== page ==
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The sequel picks up in a new Orïsha, where magic has been restored — at a cost. Together, Zélie, Princess Amari and their squad of rebels must fight to keep unmediated power out of the wrong hands — all while coping with the crippling grief of losing their loved ones.

If themes of intergenerational genocide and debilitating loss sound heavy for a YA fantasy, they are. So heavy, in fact, that Adeyemi conducts what she calls “emotional research” to enter the mindsets of her characters. To tap into their pain, she immerses herself in other fictional and nonfictional accounts of grief and suffering, as shown in films, written in songs or experienced by her friends and family.

Not too long ago, Adeyemi recalled getting frustrated with one of her own fictional heroes, Harry Potter, when fits of hopelessness interrupted the thrilling action of his journey. Now, the San Diego-based 26-year-old author, who has been compared to J.K. Rowling, better understands the journey of creating complex fictional characters who must deal with adversity.

Growing up in Illinois, Adeyemi says she began writing stories around age 5. She went on to study English at Harvard University and West African mythology in Brazil. After graduating, she submitted an early version of “Children of Blood and Bone” to the mentoring program Pitch Wars and landed a publishing deal with Henry Holt & Co.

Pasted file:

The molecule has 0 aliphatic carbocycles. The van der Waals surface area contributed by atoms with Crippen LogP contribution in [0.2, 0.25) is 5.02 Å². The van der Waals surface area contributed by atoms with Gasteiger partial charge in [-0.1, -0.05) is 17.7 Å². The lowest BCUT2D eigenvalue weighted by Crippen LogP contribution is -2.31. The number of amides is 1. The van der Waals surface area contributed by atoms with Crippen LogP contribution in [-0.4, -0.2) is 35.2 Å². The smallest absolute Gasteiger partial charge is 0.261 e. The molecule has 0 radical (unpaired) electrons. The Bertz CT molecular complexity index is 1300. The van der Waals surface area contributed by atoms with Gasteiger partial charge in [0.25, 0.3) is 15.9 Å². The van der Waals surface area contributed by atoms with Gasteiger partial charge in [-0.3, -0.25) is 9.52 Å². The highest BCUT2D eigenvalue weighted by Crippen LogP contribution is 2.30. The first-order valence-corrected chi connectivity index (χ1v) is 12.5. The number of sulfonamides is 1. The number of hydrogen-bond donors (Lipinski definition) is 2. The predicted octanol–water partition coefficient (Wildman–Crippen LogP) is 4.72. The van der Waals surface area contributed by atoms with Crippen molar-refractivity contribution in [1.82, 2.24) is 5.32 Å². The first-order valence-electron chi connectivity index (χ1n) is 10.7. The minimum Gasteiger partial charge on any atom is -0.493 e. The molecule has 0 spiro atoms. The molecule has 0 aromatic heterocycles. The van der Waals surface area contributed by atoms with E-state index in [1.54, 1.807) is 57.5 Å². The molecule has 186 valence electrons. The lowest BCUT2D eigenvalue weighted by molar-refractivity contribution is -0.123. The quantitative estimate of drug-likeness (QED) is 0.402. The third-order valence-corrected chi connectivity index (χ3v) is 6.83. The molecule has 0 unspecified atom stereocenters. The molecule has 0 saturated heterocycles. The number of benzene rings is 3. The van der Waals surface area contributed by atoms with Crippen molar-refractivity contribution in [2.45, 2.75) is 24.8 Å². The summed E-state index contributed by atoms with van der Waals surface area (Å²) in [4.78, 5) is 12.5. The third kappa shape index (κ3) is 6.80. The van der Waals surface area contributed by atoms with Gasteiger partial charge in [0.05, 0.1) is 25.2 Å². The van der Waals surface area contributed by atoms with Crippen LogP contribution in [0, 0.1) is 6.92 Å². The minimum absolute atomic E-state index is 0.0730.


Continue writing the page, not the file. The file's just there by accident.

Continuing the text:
She credits her hyperactive imagination with conjuring her novels, from enchanted temples and majestic “lionaires” to the agony of losing a parent or sibling. Adeyemi’s latest story sees her newly orphaned and sometimes suicidal heroine struggling to work through her trauma while coming into her full magical abilities.

“Something that I tried daily, deliberately to do is to make my fantasies human,” she said. “The further away it is from our reality, the more human I need the characters to be. Because you’re already doing all this stuff that I can’t fully relate to. So the emotion behind the magic needs to be something I can do.”

Though she can’t directly relate to Zélie’s orphan status or her supernatural abilities, Adeyemi knows exactly what it is to feel like an outsider on her own turf — something her dark-skinned heroine must overcome to rise up against the lighter-skinned, nonmagic kosidán who rule Orïsha.

Adeyemi’s parents are first-generation Nigerian immigrants, and Nigerian culture was ever present in her childhood home. She recently returned home to the Chicago-area suburb of Hinsdale for Thanksgiving, feasting on jollof rice instead of turkey.